We will continue to look at ways in which our programmes of activity, particularly outdoor arts and summer programming can tour to all villages in the borough, including Mortlake.

All villages will take part in the borough's World War One Commemorations, the Music and Drama Festival and the Richmond Literature Festival. Schools from across the borough take part in the arts' service programme of activity including education workshops, annual dance showcase RichDance and Dramatic Edge workshops and peformances.

Sports and Leisure

The Sport, Open Space and Recreation Needs Assessmentt is a comprehensive audit and assessment of existing provision of all types of open spaces, sport and recreational facilities including the quality of supply and their condition. Future demand for facilities, specific needs and opportunities has also been assessed.

The Council’s Sport and Fitness Services Team manage four dual use sports centres and two swimming pools in the borough. The Sports Development Team supports sports clubs, schools, coaches and provides assistance for elite athletes and promotes and provides activity for both children and adults with disabilities through its RISE programme. Visit the Sports pages for more information.

The Richmond Card is available for residents. It combines parking card/discounts, library membership, and the opportunity to join local sports and fitness centres. If you use any of our facilities once a week or more it will be cost effective to add on a leisure subscription when applying for a Richmond Card.

To find other local facilities including schools, libraries and sport facilities and much more search Find My Nearest.

The aim of London Sport is to make London the most physically active sporting city in the world. It can support organisations in a range of different ways.

Children and Young People

Our Children and Young People’s Plan and Needs Assessment(pdf, 923KB) sets out the direction and goals for the Council and our strategic partners, covering all services for children and young people up to the age of 19, and those available for care leavers and young people with learning disabilities up to the age of 25.

Achieving for Children is a community interest company, wholly owned by Kingston and Richmond Councils, set up to deliver their children’s services. Achieving for Children’s Local Offer is a website providing information on local services and support available for families including children and young people aged between 0 - 25 years with special educational needs or disabilities.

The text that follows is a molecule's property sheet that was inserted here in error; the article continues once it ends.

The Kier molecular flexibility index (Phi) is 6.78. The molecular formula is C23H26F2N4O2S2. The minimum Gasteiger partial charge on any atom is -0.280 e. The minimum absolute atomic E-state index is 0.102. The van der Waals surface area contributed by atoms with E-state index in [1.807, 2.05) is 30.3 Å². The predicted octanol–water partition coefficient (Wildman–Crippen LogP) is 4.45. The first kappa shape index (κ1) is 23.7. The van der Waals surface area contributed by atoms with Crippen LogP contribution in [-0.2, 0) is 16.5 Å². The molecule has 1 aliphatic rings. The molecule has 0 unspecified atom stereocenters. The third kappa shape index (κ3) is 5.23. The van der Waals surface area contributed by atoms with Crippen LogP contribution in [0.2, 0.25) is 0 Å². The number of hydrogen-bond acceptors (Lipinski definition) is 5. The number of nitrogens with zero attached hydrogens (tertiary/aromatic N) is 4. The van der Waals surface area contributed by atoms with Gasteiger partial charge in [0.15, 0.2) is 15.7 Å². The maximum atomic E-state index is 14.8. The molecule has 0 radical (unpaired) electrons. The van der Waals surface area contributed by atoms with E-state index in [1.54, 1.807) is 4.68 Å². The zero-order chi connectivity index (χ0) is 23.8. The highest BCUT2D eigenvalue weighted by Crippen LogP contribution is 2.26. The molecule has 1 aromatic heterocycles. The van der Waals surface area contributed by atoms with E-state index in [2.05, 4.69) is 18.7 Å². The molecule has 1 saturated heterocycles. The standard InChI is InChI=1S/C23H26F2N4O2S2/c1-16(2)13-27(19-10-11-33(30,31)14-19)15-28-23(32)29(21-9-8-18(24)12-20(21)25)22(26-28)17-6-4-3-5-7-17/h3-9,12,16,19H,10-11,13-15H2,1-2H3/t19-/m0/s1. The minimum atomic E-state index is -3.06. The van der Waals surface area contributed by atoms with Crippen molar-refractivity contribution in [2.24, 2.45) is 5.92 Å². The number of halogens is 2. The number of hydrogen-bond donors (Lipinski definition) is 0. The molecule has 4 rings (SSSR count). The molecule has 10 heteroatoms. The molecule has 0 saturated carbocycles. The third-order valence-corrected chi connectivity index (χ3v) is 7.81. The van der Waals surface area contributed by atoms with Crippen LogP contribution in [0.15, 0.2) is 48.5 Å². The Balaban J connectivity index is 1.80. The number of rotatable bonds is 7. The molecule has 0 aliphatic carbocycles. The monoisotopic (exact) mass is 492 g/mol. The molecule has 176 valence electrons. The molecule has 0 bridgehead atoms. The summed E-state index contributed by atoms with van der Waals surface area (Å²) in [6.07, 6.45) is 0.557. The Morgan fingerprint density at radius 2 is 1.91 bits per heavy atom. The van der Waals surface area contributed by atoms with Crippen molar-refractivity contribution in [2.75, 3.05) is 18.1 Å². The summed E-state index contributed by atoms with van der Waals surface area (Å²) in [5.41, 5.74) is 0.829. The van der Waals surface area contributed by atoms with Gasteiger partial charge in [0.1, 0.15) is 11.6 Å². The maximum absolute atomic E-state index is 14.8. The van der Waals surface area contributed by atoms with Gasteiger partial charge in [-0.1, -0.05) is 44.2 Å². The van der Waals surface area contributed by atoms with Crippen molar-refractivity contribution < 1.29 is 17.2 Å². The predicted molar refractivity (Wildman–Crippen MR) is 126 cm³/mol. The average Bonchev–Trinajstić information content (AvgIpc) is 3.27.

All services related to children and young people based in Richmond, can be found on the Children's services page. The Leisure and Youth Richmond Card gives young people access to our sports and fitness centres. It also entitles the cardholder to discounts on sports, fitness and other youth activities.

Powerstation Youth Club provides a range of youth activities for young people aged 11+. Activities can include music production, band practice, health and exercise, information, advice and guidance, trips away, holiday activities and accreditations. On Friday nights, a youth club for ages 8 to 12 is provided in partnership with the Mortlake Community Association.

Mortlake Hall Children and Family Centre, run by the Mortlake Church of England Educational Foundation, is a charity with a range of services for families with young children including play time and after school provision.

Stag Brewery

There is a change in the Planning Brief for the Stag Brewery Site from a primary to a secondary school. This was considered as part of the Cabinet report in October 2015 in relation to a revised School Place Planning Strategy, with specific reference to the forecast need for an additional secondary school in the eastern half of the borough.


We are committed to working in partnership with GP Practices, other health services and the voluntary sector to develop joined up services for local residents.  

Making Richmond a Dementia Friendly borough

We are leading Richmond Dementia Action Alliance (RDAA) - a network of 79 organisations based in, working in, or providing a service for residents in the Richmond borough, the purpose of which is to help local businesses and organisations to contribute towards a more dementia friendly borough. Look out for the nationally recognised dementia friendly logo in local business, shops, organisations and community groups.

For more information contact